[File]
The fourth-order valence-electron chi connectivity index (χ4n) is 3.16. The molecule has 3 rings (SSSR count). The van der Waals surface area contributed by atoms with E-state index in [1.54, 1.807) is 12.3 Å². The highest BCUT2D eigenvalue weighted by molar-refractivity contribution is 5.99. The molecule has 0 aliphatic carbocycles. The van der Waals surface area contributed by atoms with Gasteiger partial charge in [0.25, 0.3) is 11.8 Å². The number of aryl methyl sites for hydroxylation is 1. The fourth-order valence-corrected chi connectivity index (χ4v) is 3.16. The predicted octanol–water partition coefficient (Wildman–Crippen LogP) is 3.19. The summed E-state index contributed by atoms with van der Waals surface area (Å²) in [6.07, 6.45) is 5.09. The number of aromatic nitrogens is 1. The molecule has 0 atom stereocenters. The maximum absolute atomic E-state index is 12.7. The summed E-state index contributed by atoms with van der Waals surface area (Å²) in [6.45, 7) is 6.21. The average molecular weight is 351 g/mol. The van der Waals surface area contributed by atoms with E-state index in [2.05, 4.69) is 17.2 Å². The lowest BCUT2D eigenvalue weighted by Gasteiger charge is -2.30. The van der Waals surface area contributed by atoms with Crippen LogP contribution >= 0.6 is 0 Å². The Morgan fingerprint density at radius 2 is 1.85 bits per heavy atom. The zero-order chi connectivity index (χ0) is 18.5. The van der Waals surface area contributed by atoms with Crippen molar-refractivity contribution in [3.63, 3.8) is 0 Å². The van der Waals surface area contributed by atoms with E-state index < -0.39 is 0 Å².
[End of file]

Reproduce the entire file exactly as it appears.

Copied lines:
The fourth-order valence-electron chi connectivity index (χ4n) is 3.16. The molecule has 3 rings (SSSR count). The van der Waals surface area contributed by atoms with E-state index in [1.54, 1.807) is 12.3 Å². The highest BCUT2D eigenvalue weighted by molar-refractivity contribution is 5.99. The molecule has 0 aliphatic carbocycles. The van der Waals surface area contributed by atoms with Gasteiger partial charge in [0.25, 0.3) is 11.8 Å². The number of aryl methyl sites for hydroxylation is 1. The fourth-order valence-corrected chi connectivity index (χ4v) is 3.16. The predicted octanol–water partition coefficient (Wildman–Crippen LogP) is 3.19. The summed E-state index contributed by atoms with van der Waals surface area (Å²) in [6.07, 6.45) is 5.09. The number of aromatic nitrogens is 1. The molecule has 0 atom stereocenters. The maximum absolute atomic E-state index is 12.7. The summed E-state index contributed by atoms with van der Waals surface area (Å²) in [6.45, 7) is 6.21. The average molecular weight is 351 g/mol. The van der Waals surface area contributed by atoms with E-state index in [2.05, 4.69) is 17.2 Å². The lowest BCUT2D eigenvalue weighted by Gasteiger charge is -2.30. The van der Waals surface area contributed by atoms with Crippen LogP contribution >= 0.6 is 0 Å². The Morgan fingerprint density at radius 2 is 1.85 bits per heavy atom. The zero-order chi connectivity index (χ0) is 18.5. The van der Waals surface area contributed by atoms with Crippen molar-refractivity contribution in [3.63, 3.8) is 0 Å². The van der Waals surface area contributed by atoms with E-state index < -0.39 is 0 Å².